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What about returning JYA students? Dominique Thiebaut Geneva JYA Director, Dept. Computer Science Smith College
© D. Thiebaut, 2007 The problem… (Black board animation…)
© D. Thiebaut, 2007 Driving back home from the airport, I glanced over at my daughter. I was so happy to see her. Somehow she seemed a little disoriented, though I knew she must be excited to be back, after spending four months in France on an SIT program. “Exhaustion and jet lag,” I thought to myself…
© D. Thiebaut, 2007 After a few days, the situation at home was becoming difficult. She wanted wine with every meal. She requested cloth napkins. She wanted to listen only to French music and look through her photographs. She kept describing the wonderful places she had been and the food they had eaten. She complained about the quality of our cheese. She didn’t want to call her old friends. She didn’t really seem to be happy to be home. Frankly, I was a little concerned and frustrated, as well. How long was it going to take her to readjust to normal life? Leonore Cavallero Surviving Re-entry
© D. Thiebaut, 2007 Signs of reverse culture-shock Overly excited Desire to tell everyone about her experience Depressed Feeling bored Being extremely critical Negative feelings toward American culture …
© D. Thiebaut, 2007 Signs of reverse reentry (cont’d) Feeling sad Feeling anxious Needing excessive sleep Feelings of alienation and/or withdrawal Disappointment with family and friends
© D. Thiebaut, 2007 “the hardest part of re-entry was people seemingly not caring how my life had been transformed”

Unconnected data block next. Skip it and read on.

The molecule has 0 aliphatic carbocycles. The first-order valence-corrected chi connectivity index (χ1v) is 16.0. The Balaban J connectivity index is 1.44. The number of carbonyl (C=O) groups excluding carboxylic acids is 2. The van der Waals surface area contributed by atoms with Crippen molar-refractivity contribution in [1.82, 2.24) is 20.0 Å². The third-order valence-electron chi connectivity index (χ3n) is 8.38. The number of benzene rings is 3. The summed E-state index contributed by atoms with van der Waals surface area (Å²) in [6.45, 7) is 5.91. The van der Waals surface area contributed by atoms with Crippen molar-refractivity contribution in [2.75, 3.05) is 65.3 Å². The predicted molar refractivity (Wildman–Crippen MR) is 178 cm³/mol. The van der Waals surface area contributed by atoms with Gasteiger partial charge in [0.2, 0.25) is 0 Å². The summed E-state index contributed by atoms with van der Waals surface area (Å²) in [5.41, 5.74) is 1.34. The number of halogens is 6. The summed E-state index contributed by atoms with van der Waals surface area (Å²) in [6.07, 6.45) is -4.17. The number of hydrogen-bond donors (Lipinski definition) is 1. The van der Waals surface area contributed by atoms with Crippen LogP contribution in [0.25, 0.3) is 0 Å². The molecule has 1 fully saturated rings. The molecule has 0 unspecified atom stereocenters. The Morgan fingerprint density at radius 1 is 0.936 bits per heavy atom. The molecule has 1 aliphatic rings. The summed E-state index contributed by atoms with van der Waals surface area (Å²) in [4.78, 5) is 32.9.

© D. Thiebaut, 2007 Why would one feel that way? Had to adopt new behavior, learn new customs Had to fit in a new culture Ate different food Saw United States from the outside Interacted with people who had a more accute, or different sense of politics Has to face consumerism in US Friends missed the experience Friendships have evolved, here and abroad Was “special” in foreign country
© D. Thiebaut, 2007 “I definitely felt I had become Ecuadorian, and had no way to express that new part of myself”
© D. Thiebaut, 2007 “Re-entry is an emotional roller coaster that no one in the home community is likely to fully understand”
© D. Thiebaut, 2007 What can YOU do? Support Understand Encourage
© D. Thiebaut, 2007 What can you do, specifically? Make student aware of feelings as normal Listen Be patient; it takes time Be aware of what not to say Gentle coaching Suggest activities, channel the energy
© D. Thiebaut, 2007 “The turning point for me was when my best friend warned me that I was becoming a Euro-snob!”
© D. Thiebaut, 2007 Suggested activities Meet/seek people from country of JYA Make a photo album Seek people who have traveled abroad (ISO, CDO, faculty, language department, Admissions office) Keep practicing foreign language(s) Look at ways to go back (fellowships, work visas, grad schools) Get active with int’l organizations and/or offices Do volunteer work Offer to cook meals with food of country visited (Participate in ISO Day!) Find newspapers, radios or TV news from the foreign country (Web!)
© D. Thiebaut, 2007 Resourceson/off campus Int’l study abroad office CDO Counseling center SIT Political organizations on campus Language departments New England Study Abroad Reentry Conference Nov. 3, ’07, Northeastern U. Boston
© D. Thiebaut, 2007 “In total, return culture shock lasted about a year”
© D. Thiebaut, 2007 “It is not easy to go away, so it makes sense that it should not be easy to come back.”
© D. Thiebaut, 2007 References and credits Leonore Cavallero, “Surviving Re-entry”, SIT Study Abroad, 2002, Theresa Leary, former Associate Director of Admission at Smith College Alison Noyes, Associate Dean of Int’l Study at Smith College Fred Vanderbeck, former Finance Officer of Int’l Office at Umass Regine John, Education Abroad Office, Umass
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